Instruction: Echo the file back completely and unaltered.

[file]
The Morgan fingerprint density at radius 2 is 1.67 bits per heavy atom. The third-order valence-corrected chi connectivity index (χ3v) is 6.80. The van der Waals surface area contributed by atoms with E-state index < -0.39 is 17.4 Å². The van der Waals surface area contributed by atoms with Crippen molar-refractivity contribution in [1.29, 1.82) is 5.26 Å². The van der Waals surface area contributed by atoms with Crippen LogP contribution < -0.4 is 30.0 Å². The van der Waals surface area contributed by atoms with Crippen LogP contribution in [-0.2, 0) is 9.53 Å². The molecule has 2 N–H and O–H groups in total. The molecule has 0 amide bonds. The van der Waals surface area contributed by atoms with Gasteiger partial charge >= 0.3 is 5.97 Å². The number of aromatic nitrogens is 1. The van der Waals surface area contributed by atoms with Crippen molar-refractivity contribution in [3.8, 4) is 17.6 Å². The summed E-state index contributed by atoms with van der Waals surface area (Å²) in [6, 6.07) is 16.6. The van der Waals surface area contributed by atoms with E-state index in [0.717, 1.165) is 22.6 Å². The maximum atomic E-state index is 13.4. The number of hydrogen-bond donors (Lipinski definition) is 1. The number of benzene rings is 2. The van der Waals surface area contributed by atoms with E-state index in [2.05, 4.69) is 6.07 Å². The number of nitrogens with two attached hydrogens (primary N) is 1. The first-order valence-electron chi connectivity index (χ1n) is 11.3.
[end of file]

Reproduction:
The Morgan fingerprint density at radius 2 is 1.67 bits per heavy atom. The third-order valence-corrected chi connectivity index (χ3v) is 6.80. The van der Waals surface area contributed by atoms with E-state index < -0.39 is 17.4 Å². The van der Waals surface area contributed by atoms with Crippen molar-refractivity contribution in [1.29, 1.82) is 5.26 Å². The van der Waals surface area contributed by atoms with Crippen LogP contribution < -0.4 is 30.0 Å². The van der Waals surface area contributed by atoms with Crippen LogP contribution in [-0.2, 0) is 9.53 Å². The molecule has 2 N–H and O–H groups in total. The molecule has 0 amide bonds. The van der Waals surface area contributed by atoms with Gasteiger partial charge >= 0.3 is 5.97 Å². The number of aromatic nitrogens is 1. The van der Waals surface area contributed by atoms with Crippen molar-refractivity contribution in [3.8, 4) is 17.6 Å². The summed E-state index contributed by atoms with van der Waals surface area (Å²) in [6, 6.07) is 16.6. The van der Waals surface area contributed by atoms with E-state index in [0.717, 1.165) is 22.6 Å². The maximum atomic E-state index is 13.4. The number of hydrogen-bond donors (Lipinski definition) is 1. The number of benzene rings is 2. The van der Waals surface area contributed by atoms with E-state index in [2.05, 4.69) is 6.07 Å². The number of nitrogens with two attached hydrogens (primary N) is 1. The first-order valence-electron chi connectivity index (χ1n) is 11.3.